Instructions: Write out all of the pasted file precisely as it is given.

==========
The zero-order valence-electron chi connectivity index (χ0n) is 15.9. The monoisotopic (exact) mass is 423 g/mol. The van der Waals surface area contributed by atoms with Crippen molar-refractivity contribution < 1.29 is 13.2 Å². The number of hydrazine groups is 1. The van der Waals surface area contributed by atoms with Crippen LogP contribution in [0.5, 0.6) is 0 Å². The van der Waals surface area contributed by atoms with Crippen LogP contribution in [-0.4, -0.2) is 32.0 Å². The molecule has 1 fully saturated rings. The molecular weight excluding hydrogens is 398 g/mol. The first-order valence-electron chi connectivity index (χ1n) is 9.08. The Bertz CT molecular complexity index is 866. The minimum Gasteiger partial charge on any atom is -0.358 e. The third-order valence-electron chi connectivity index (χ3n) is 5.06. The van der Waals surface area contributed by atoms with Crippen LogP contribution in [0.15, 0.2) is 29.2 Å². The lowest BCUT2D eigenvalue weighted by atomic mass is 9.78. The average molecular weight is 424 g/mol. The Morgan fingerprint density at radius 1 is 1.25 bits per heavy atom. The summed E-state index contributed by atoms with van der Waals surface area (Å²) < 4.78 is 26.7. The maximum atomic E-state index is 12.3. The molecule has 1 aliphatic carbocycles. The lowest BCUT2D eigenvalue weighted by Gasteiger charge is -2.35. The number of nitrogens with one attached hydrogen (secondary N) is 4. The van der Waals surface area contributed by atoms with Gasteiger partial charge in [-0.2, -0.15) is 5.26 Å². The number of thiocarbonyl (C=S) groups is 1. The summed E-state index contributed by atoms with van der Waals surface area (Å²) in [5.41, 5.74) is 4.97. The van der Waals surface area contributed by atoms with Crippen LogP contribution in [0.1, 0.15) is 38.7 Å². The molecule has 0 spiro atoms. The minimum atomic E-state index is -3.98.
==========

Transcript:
The zero-order valence-electron chi connectivity index (χ0n) is 15.9. The monoisotopic (exact) mass is 423 g/mol. The van der Waals surface area contributed by atoms with Crippen molar-refractivity contribution < 1.29 is 13.2 Å². The number of hydrazine groups is 1. The van der Waals surface area contributed by atoms with Crippen LogP contribution in [0.5, 0.6) is 0 Å². The van der Waals surface area contributed by atoms with Crippen LogP contribution in [-0.4, -0.2) is 32.0 Å². The molecule has 1 fully saturated rings. The molecular weight excluding hydrogens is 398 g/mol. The first-order valence-electron chi connectivity index (χ1n) is 9.08. The Bertz CT molecular complexity index is 866. The minimum Gasteiger partial charge on any atom is -0.358 e. The third-order valence-electron chi connectivity index (χ3n) is 5.06. The van der Waals surface area contributed by atoms with Crippen LogP contribution in [0.15, 0.2) is 29.2 Å². The lowest BCUT2D eigenvalue weighted by atomic mass is 9.78. The average molecular weight is 424 g/mol. The Morgan fingerprint density at radius 1 is 1.25 bits per heavy atom. The summed E-state index contributed by atoms with van der Waals surface area (Å²) < 4.78 is 26.7. The maximum atomic E-state index is 12.3. The molecule has 1 aliphatic carbocycles. The lowest BCUT2D eigenvalue weighted by Gasteiger charge is -2.35. The number of nitrogens with one attached hydrogen (secondary N) is 4. The van der Waals surface area contributed by atoms with Gasteiger partial charge in [-0.2, -0.15) is 5.26 Å². The number of thiocarbonyl (C=S) groups is 1. The summed E-state index contributed by atoms with van der Waals surface area (Å²) in [5.41, 5.74) is 4.97. The van der Waals surface area contributed by atoms with Crippen LogP contribution in [0.1, 0.15) is 38.7 Å². The molecule has 0 spiro atoms. The minimum atomic E-state index is -3.98.